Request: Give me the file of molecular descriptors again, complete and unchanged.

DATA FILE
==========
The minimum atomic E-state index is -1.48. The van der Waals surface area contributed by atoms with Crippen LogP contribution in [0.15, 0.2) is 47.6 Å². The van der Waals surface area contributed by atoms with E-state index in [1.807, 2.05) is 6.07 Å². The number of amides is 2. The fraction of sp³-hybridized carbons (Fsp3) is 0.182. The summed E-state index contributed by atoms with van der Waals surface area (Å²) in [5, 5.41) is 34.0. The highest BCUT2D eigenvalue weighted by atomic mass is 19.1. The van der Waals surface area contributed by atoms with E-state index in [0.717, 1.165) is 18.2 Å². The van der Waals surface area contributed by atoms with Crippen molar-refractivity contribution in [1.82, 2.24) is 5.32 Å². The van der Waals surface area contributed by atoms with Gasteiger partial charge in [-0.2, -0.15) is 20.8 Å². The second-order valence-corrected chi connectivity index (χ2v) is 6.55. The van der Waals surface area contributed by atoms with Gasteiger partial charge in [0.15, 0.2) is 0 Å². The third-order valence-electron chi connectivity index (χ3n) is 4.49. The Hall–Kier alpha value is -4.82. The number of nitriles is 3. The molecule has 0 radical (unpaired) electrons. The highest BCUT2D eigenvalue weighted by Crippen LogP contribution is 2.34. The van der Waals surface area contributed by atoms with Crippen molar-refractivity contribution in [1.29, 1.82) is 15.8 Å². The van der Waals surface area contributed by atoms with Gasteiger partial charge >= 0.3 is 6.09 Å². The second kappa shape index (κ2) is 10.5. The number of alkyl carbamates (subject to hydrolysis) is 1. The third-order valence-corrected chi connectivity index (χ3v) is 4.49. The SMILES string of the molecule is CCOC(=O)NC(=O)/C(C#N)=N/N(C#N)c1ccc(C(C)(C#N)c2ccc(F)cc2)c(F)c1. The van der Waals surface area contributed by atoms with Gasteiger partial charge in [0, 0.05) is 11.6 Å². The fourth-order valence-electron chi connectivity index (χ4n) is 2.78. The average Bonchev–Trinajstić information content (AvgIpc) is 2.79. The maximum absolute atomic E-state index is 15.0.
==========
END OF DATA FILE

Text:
The minimum atomic E-state index is -1.48. The van der Waals surface area contributed by atoms with Crippen LogP contribution in [0.15, 0.2) is 47.6 Å². The van der Waals surface area contributed by atoms with E-state index in [1.807, 2.05) is 6.07 Å². The number of amides is 2. The fraction of sp³-hybridized carbons (Fsp3) is 0.182. The summed E-state index contributed by atoms with van der Waals surface area (Å²) in [5, 5.41) is 34.0. The highest BCUT2D eigenvalue weighted by atomic mass is 19.1. The van der Waals surface area contributed by atoms with E-state index in [0.717, 1.165) is 18.2 Å². The van der Waals surface area contributed by atoms with Crippen molar-refractivity contribution in [1.82, 2.24) is 5.32 Å². The van der Waals surface area contributed by atoms with Gasteiger partial charge in [-0.2, -0.15) is 20.8 Å². The second-order valence-corrected chi connectivity index (χ2v) is 6.55. The van der Waals surface area contributed by atoms with Gasteiger partial charge in [0.15, 0.2) is 0 Å². The third-order valence-electron chi connectivity index (χ3n) is 4.49. The Hall–Kier alpha value is -4.82. The number of nitriles is 3. The molecule has 0 radical (unpaired) electrons. The highest BCUT2D eigenvalue weighted by Crippen LogP contribution is 2.34. The van der Waals surface area contributed by atoms with Crippen molar-refractivity contribution in [1.29, 1.82) is 15.8 Å². The van der Waals surface area contributed by atoms with Gasteiger partial charge >= 0.3 is 6.09 Å². The second kappa shape index (κ2) is 10.5. The number of alkyl carbamates (subject to hydrolysis) is 1. The third-order valence-corrected chi connectivity index (χ3v) is 4.49. The SMILES string of the molecule is CCOC(=O)NC(=O)/C(C#N)=N/N(C#N)c1ccc(C(C)(C#N)c2ccc(F)cc2)c(F)c1. The van der Waals surface area contributed by atoms with Gasteiger partial charge in [0, 0.05) is 11.6 Å². The fourth-order valence-electron chi connectivity index (χ4n) is 2.78. The average Bonchev–Trinajstić information content (AvgIpc) is 2.79. The maximum absolute atomic E-state index is 15.0.